The Healing Work of Anonymity

Find me here, in the last row of a broken circle. This new family, a worshipping community of African-Americans, has adopted me into the fire of hugs as I sway back and forth to the music. Clapping, standing, sitting, bleeding; my Hosanna was born in a furnace of doubt. My hallelujah is cold and broken. 

They do not know me here. Nobody knows my story. They must wonder about the white guy crying in the last row, wiping at tears with bleeding fingers from incessantly picking during sermons that make me nervous and hopeful. I run on like a sentence with a dangling gerund and hanging participle and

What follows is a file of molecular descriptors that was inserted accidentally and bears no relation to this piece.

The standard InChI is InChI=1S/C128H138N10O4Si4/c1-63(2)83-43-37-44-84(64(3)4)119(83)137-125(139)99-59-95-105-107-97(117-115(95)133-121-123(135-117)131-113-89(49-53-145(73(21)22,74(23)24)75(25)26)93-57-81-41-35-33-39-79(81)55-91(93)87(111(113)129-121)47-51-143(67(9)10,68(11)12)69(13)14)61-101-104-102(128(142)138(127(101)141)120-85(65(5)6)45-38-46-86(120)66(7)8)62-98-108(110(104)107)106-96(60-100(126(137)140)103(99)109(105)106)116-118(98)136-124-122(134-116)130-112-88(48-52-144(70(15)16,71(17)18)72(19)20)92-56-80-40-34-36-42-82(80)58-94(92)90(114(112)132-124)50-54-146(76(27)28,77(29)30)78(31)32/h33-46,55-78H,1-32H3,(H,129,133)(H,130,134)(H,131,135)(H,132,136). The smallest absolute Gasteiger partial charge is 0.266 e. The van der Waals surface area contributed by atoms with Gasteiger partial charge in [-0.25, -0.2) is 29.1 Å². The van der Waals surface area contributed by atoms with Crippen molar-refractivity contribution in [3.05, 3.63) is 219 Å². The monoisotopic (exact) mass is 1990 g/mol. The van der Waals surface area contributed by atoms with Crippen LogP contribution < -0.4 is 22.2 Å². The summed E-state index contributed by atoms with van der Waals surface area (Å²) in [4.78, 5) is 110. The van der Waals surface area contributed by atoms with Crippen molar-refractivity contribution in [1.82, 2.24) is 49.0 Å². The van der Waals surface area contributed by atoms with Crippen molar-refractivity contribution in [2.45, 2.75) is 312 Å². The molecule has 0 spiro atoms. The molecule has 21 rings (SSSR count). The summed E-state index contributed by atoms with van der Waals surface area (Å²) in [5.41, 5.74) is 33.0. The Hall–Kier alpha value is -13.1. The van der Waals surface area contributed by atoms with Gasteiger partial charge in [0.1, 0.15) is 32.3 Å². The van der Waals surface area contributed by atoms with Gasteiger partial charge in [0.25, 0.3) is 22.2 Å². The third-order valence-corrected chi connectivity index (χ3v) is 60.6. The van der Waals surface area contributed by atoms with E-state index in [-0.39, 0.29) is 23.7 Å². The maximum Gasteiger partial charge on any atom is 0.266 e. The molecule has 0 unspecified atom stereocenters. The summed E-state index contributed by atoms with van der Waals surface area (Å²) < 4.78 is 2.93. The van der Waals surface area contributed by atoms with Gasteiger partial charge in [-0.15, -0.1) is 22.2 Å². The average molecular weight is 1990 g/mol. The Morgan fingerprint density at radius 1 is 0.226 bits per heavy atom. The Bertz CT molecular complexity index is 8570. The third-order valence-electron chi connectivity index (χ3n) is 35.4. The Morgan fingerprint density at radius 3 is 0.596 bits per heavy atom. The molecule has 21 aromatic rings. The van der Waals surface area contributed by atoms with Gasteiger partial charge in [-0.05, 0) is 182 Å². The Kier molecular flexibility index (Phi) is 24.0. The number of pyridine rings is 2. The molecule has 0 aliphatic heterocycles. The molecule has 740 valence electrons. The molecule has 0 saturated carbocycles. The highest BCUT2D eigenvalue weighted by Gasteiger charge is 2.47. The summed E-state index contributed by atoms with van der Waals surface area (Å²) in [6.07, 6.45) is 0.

One day I’m going to tell them my story. All of it. About me and you and the space between and the distance between confession and repentance and crucifixion and resurrection. One day I’m going to answer all of your questions. But not today.

Today I’m going to sway with the rhythm of the “ya’ll come” choir, and sing about the some glad morning and the unbroken circle and the do lord oh do lord or do remember me… 

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